Frontiers of the Ottoman Imagination

Studies in Honour of Rhoads Murphey

Edited by Marios Hadjianastasis

Frontiers of the Ottoman Imagination is a compilation of articles celebrating the work of Rhoads Murphey, the eminent scholar of Ottoman studies who has worked at the Centre for Byzantine, Ottoman and Modern Greek Studies at the University of Birmingham for more than two decades. This volume offers two things: the versatility and influence of Rhoads Murphey is seen here through the work of his colleagues, friends and students, in a collection of high quality and cutting edge scholarship. Secondly, it is a testament of the legacy of Rhoads and the CBOMGS in the world of Ottoman Studies. The collection includes articles covering topics as diverse as cartography, urban studies and material culture, spanning the Ottoman centuries from the late Byzantine/early Ottoman to the twentieth century.

Contributors include: Ourania Bessi, Hasan Çolak, Marios Hadjianastasis, Sophia Laiou, Heath W. Lowry, Konstantinos Moustakas, Claire Norton,
Amanda Phillips, Katerina Stathi, Johann Strauss, Michael Ursinus, Naci Yorulmaz.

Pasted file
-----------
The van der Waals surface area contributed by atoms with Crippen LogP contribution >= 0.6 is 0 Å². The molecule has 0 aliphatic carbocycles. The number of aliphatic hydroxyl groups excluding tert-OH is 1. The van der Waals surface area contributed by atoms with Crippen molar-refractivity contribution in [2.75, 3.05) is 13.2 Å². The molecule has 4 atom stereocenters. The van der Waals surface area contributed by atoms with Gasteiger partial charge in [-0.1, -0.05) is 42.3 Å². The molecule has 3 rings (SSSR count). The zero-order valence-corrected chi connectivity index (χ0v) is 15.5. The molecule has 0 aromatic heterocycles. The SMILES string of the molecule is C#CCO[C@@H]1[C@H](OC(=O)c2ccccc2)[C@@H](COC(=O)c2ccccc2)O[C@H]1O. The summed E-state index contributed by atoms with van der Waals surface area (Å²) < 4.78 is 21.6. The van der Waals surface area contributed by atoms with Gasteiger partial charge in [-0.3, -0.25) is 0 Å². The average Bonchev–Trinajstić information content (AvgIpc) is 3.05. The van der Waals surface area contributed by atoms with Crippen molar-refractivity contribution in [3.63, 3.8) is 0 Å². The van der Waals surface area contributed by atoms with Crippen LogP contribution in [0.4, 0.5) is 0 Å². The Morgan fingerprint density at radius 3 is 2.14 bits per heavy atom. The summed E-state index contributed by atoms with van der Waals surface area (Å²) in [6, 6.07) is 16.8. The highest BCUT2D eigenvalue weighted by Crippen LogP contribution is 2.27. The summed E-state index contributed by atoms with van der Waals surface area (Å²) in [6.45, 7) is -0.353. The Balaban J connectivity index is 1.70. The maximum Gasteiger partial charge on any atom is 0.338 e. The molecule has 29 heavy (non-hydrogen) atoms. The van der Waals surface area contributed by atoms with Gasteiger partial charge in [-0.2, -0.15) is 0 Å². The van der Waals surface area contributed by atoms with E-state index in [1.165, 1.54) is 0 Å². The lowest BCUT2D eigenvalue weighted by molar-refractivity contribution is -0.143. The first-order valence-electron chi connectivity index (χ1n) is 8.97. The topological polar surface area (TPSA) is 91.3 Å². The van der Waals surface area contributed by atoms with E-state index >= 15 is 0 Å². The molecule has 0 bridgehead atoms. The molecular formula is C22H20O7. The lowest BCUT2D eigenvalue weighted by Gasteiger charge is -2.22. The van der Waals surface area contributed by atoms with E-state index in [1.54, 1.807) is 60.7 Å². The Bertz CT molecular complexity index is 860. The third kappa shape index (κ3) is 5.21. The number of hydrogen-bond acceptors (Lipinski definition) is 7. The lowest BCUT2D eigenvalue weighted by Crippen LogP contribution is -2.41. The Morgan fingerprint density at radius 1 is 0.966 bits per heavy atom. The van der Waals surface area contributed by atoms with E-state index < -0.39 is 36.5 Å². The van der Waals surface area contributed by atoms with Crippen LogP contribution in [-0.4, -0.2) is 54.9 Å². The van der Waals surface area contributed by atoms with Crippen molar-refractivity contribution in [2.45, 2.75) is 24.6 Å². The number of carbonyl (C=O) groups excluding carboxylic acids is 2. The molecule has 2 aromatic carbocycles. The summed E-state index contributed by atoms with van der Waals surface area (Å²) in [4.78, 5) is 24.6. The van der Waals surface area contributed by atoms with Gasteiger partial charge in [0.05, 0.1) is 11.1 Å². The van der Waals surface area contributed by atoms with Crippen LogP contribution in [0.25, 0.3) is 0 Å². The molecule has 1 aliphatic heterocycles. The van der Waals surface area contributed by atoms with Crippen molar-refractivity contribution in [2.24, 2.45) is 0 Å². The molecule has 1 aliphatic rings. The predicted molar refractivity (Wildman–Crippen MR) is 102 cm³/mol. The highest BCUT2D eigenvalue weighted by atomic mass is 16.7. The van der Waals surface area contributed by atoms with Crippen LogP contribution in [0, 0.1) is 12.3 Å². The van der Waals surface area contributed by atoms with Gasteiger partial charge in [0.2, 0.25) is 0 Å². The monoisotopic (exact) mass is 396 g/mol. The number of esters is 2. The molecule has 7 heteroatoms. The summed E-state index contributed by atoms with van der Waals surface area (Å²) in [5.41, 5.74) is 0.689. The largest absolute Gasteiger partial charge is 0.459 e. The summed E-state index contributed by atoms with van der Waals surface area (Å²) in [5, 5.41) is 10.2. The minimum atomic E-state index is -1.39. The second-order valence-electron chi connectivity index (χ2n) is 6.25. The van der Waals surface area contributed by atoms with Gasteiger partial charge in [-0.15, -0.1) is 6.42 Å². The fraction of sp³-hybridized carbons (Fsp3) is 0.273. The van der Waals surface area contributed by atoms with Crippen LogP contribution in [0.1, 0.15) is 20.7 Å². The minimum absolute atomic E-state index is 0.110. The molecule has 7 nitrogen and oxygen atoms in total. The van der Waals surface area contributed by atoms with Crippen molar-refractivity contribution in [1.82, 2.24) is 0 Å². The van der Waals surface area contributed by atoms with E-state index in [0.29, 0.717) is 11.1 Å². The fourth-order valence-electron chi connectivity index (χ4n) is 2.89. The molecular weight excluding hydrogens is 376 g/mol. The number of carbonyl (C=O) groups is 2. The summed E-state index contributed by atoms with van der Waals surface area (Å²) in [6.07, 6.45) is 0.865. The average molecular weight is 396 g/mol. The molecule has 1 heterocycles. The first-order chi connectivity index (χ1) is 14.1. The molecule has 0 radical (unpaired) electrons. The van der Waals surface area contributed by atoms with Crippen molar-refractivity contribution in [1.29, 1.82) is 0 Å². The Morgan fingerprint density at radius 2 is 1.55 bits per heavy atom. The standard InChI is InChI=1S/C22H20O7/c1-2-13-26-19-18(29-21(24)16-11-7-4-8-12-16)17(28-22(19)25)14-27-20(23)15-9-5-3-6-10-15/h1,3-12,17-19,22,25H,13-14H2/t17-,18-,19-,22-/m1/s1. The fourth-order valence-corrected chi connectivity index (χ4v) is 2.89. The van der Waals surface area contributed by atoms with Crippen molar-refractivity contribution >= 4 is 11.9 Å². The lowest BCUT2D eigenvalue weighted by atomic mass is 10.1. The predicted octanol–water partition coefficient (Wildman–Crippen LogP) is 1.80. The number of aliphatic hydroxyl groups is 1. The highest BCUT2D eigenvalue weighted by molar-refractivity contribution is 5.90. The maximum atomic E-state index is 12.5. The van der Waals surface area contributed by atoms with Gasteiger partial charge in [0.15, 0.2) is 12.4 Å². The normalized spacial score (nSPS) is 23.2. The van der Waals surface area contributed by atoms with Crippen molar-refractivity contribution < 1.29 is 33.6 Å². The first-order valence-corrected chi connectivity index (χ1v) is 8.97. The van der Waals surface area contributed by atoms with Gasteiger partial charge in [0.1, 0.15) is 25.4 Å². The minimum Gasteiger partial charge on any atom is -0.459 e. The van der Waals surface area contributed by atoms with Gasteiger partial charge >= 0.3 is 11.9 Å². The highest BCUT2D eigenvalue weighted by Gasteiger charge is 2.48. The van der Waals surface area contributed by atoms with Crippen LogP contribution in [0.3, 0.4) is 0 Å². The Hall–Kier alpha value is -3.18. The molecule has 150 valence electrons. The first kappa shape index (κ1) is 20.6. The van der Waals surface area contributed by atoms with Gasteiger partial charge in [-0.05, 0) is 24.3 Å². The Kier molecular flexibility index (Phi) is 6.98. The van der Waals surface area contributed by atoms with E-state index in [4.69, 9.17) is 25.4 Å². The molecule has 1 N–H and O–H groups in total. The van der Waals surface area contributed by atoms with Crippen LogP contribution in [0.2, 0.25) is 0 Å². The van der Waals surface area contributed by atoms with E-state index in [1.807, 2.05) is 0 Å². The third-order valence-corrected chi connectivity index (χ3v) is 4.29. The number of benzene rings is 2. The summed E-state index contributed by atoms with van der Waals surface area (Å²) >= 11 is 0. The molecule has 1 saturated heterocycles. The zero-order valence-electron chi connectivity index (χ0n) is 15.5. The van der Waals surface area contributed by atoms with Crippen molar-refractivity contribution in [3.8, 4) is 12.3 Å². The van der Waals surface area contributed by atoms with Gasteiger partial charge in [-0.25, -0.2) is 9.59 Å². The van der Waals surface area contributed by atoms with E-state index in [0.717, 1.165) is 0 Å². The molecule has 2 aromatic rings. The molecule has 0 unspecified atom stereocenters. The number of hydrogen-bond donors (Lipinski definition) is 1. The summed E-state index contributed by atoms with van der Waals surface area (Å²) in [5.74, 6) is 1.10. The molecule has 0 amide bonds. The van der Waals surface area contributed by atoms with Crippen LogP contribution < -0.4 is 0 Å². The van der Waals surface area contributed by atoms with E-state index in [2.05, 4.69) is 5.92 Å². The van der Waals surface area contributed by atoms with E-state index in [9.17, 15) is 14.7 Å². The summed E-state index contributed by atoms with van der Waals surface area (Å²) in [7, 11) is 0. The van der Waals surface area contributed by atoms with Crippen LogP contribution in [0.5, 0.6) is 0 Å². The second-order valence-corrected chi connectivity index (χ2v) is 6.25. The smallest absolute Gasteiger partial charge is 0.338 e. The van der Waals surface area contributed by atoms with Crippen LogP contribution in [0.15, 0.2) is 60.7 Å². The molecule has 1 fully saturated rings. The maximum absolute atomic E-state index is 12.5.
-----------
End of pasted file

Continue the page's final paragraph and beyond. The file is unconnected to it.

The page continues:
The Expulsion of the Moriscos from Spain

A Mediterranean Diaspora

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Edited by Mercedes García-Arenal Rodriquez and Gerard A. Wiegers

The expulsion of the Moriscos from Spain (1609-1614) represents an important episode of ethnic, political and religious cleansing which affected about 300,000 persons. The controversial measure was legimitized by an ideology of religious and political unity that served to defend the expulsion of them all, crypto-Muslims and sincere converts to Christianity alike. The first part focuses on the decision to expel the Moriscos, its historical context and the role of such institutions as the Vatican and the religious orders, and nations such as France, Italy, the Dutch Republic, Morocco and the Ottoman Empire. The second part studies the aftermath of the expulsion, the forced migrations, settlement and Diaspora of the Moriscos, comparing their vicissitudes with that of the Jewish conversos.
Contributors are Youssef El Alaoui, Rafael Benítez Sánchez Blanco, Luis Fernando Bernabé Pons, Paulo Broggio, Miguel Ángel de Bunes Ibarra, Antonio Feros, Mercedes García-Arenal, Jorge Gil Herrera,Tijana Krstić, Sakina Missoum, Natalia Muchnik, Stefania Pastore, Juan Ignacio Pulido Serrano, James B. Tueller, Olatz Villanueva Zubizarreta, Bernard Vincent, and Gerard Wiegers.